“There is nothing that solidifies and strengthens a nation like the reading of the nation’s own history, whether that history is recorded in books or embodied in customs, institutions or monuments.” (Joseph Anderson)
“A generation which ignores history has no past and no future.” (Robert A. Henlein)
“That men do not learn much from the lessons of history is the most important of all the lessons that history has to teach.” (Aldus Huxley)
“A nation that mourns for its temple for more than 1700 years deserves to see it rebuilt.” (Napoleon to the Jews of France after inquiring about their practice of mourning on the 9th of Av)
The 9th of the Hebrew month Av will soon observed. It is a fast day, and a day of mourning for the 1st and 2nd Temples, 2,500 and 2000 years ago respectively, which were located on the Temple Mount in Jerusalem, as well as other Jewish tragedies which are connected to this day
A story stranger than fiction from a few short years ago left me with a feeling of shock and comfort in one moment. A close acquaintance of mine who neither knows or cares much about Jewish history or custom called me a few days after the 9th of Av. He was distraught about a few things and so I lent him my ear.
He was in the middle of planning a move to the western U.S. for business reasons. He needed to sell his house in the New York area and buy a house “out west”. He had already gone to contract on his new home in the new location but the whole deal was hanging on the sale of his house here in New York. He couldn’t afford to buy one until he had effectively sold the other.
On the 9th of Av, he received a call from the lawyer of a hopeful buyer of his N.Y. house. Apparently, they had no real serious intent to buy the house, and were now casually backing out of an imminent closing based on some technical breach.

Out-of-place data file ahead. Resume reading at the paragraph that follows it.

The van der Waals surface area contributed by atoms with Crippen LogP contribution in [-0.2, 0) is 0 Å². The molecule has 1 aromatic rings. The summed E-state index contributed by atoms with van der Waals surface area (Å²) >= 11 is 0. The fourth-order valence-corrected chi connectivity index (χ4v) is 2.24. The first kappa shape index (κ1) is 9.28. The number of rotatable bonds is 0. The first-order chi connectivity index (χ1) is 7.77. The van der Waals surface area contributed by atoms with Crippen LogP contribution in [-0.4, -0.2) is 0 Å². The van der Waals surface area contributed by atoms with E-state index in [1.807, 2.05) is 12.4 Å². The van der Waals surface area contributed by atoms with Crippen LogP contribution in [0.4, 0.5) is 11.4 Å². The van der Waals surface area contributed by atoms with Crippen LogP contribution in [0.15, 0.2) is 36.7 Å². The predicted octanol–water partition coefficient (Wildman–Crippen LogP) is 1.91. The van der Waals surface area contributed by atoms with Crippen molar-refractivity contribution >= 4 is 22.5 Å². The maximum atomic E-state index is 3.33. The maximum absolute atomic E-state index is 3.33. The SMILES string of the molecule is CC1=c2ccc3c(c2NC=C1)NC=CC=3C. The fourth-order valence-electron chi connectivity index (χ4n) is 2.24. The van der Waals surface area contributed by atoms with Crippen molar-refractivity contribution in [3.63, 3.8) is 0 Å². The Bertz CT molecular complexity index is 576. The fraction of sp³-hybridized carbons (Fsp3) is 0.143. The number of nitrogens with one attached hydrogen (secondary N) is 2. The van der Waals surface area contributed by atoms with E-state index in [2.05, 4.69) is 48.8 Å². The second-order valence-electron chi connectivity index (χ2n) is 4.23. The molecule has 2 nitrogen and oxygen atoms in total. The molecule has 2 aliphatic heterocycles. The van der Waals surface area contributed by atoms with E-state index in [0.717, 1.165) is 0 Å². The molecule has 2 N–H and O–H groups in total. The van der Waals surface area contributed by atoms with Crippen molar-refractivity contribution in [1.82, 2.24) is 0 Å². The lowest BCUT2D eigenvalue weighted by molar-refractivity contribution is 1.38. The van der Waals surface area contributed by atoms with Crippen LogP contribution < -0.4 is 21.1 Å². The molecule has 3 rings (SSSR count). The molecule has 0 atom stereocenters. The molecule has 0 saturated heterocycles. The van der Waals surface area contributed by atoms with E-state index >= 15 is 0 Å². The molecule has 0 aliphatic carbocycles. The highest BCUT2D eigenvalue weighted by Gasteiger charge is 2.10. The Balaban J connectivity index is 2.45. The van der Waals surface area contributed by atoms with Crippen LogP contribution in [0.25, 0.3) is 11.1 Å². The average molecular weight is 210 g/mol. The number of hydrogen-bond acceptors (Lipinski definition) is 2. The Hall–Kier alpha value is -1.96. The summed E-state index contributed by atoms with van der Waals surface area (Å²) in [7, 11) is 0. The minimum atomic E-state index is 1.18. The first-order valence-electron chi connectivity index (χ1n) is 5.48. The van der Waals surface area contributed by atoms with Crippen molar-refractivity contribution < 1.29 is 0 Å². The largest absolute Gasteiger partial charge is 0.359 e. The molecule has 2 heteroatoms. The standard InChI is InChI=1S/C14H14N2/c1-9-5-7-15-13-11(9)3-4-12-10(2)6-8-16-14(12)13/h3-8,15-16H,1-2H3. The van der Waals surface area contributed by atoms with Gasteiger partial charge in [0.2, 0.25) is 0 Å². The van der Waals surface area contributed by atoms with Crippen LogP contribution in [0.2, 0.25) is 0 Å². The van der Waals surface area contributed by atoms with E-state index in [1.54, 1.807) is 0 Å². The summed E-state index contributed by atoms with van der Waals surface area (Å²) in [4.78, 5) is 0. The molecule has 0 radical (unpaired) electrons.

My friend was devastated. He elaborated on his righteous indignation at having been misled and the great set back he was now enduring because of this sudden disappointment. Then, after a long tirade at the conclusion of his monologue he calmly apologized for all the venting and excused his hostile attitude by saying the following amazing words, “I feel like I’ve lost not just one house but two houses, sorry for all the lamentations!”
He didn’t know it was the 9th of Av that this news came to him nor did he know that the book Lamentations is the English Language name for the book Eichah that is read in Synagogue on the 9th of Av. I was amazed by the innocence of his words and comforted by the fact that there is a present reality to the day, and rhythm to history.
When tragedy or disappointment is manifest, be it on a grandiose or microscopic scale, the biggest part of the pain is the nagging lack of sense. If the bigger picture somehow comes into view, then the stinger of cynicism is removed and the seed of hope begins to take root. Hope, that just as a parent (as the name of the month indicates – Av – Hebrew for “father”) punishes with love for the purpose of improvement, the same purpose is behind Jewish suffering and tragedy. There is hope for the future.
When the Jews of Spain saw that their expulsion in 1492 was on the 9th of Av, they were on a certain level able to take great comfort. In the midst of the bad is buried good. Assured that evil is not random and life is not ultimately chaotic, we can even live with unanswered questions. We learn trust and hope through the study and living of Jewish History. Even though on the 9th of Av we lost both Houses of G-d, and suffered unforgettable tragedy, when we lament, we are intimately attached to our history and can honestly hope for a day of rebuilding.